Is there a future for British Boat Shows?
With METS reporting an increase in the number of UK exhibitors of 227% compared to 2017, anecdotal evidence that boot Düsseldorf is experiencing an increase of over 30% year on year, UK regional boat shows popping-up and boats at caravan shows, what exactly is happening in our industry? Alice Driscoll unpicks the results of our latest MIN survey.
Asking the marine industry for its views about boat shows is a little bit like asking a parent who their favourite child is. It’s an impossible question to answer, and everyone has an opinion. What is evident is that marine businesses judge the effectiveness of a show in terms of their own specific needs, and how the audience at each show meets those needs. As such, the theme of quality of attendee cuts a deep path through the data.
A third of the marine industry surveyed has exhibited at regional retail shows in the past 12 months, including marine specific events – Crick Boat Show, Brundall Boat Show, South Coast Boat Show and British Motor Yacht Show to name a few – as well as non-marine specific shows including Goodwood Festival of Speed, Caravan Shows, Game Fair and county shows. While over 65% exhibited at Southampton International Boat Show (SIBS), around 20% exhibited at Seawork and 17% at the RYA Dinghy Show. Plus, over 55% of respondents exhibited overseas in the past 12 months.
Quality of attendees: UK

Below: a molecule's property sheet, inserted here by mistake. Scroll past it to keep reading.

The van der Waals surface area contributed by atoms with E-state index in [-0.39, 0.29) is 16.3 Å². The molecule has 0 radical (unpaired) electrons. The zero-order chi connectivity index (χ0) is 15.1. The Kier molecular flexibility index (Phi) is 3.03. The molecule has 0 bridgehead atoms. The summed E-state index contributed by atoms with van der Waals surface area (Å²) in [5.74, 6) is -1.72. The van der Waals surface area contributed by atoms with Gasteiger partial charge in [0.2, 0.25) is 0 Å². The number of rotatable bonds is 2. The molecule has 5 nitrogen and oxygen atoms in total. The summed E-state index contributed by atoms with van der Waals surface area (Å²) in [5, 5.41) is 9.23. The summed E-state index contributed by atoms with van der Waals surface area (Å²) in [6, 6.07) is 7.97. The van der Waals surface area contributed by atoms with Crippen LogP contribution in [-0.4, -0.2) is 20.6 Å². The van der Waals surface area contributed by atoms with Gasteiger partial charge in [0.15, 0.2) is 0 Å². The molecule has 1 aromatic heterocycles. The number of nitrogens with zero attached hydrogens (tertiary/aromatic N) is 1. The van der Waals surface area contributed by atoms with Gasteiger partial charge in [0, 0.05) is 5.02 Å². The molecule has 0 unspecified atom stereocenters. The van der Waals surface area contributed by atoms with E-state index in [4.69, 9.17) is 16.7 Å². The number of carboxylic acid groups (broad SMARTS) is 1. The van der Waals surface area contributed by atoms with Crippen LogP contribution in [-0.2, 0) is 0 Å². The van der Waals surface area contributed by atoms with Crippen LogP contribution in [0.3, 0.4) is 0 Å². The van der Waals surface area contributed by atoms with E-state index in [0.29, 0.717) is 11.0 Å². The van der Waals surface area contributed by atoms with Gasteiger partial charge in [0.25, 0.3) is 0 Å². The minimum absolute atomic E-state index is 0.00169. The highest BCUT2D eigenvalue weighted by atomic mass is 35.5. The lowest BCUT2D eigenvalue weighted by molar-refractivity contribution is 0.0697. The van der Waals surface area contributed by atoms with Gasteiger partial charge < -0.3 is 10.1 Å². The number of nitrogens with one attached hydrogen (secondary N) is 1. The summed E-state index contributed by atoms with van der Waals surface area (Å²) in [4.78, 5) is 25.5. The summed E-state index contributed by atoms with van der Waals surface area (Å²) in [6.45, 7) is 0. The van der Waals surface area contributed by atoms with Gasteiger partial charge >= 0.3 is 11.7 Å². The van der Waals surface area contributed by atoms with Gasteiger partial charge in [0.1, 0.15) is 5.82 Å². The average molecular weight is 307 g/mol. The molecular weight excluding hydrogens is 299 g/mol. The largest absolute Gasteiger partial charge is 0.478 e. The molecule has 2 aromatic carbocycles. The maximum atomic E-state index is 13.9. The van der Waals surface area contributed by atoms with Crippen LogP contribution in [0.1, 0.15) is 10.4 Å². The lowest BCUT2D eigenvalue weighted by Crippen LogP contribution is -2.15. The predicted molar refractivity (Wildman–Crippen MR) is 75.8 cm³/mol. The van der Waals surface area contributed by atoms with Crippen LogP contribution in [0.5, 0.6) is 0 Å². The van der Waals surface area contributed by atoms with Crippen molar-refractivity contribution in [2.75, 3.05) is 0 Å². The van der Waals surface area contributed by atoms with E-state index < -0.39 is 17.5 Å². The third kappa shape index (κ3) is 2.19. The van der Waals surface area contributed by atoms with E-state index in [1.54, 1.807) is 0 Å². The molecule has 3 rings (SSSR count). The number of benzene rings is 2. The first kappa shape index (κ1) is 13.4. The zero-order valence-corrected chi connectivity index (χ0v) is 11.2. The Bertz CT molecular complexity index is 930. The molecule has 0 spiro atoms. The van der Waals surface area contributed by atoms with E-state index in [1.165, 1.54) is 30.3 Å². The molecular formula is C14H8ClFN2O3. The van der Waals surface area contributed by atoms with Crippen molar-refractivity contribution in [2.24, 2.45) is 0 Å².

When it comes to choosing where to exhibit with so many options available, the quality of attendees (36%) is far more important than the quantity (3%).
“Footfall is important, but the promise of high footfall doesn’t always bring in the right people,” says Ian Patience of Sail and Powerboat Training. “Often visitors are more interested in just looking at boats and are not actually going to go boating.”
This is underpinned by Andy Ash-Vie from Harken, who says: “The RYA Dinghy show is fantastic because of the sheer enthusiasm of the visitors. They are fully engaged and it is a celebration of the sport first, then the business follows. Also, it’s quick and low cost so getting a return on investment is easy to define.”
“The number of visitors is not important, it is the number of sales and qualified leads which really counts,” says one respondent.
“Make them about selling boats,” pleads another, “not footfall and a ‘waterside event’. This becomes an experience/family fun day out – exhibitors aren’t there to entertain the masses.”
So what are the advantages of exhibiting in the UK?
Aside from sales, there’s no surprise that the most important advantages to exhibiting in the UK are meeting customers: potential (59%), new (47%), and existing (46%).
Building brand awareness is also cited as key (46%), which, considering the UK shows are predominately retail events, was understandably more than twice as important as connecting with the industry (21%). Only 10% of respondents are checking out the competition, while 0% consider finding new suppliers an advantage of exhibiting in the UK.
But where are the sales made at UK shows?
SIBS topped the bill with nearly 50% stating it achieved the greatest level of sales for the business.
“It attracts good quality clients and gives me the opportunity to connect with other marine companies where further opportunities can be realised,” says one respondent.
That said, 13% of businesses are achieving the greatest level of sales at other shows, like Crick, Brundall and Goodwood.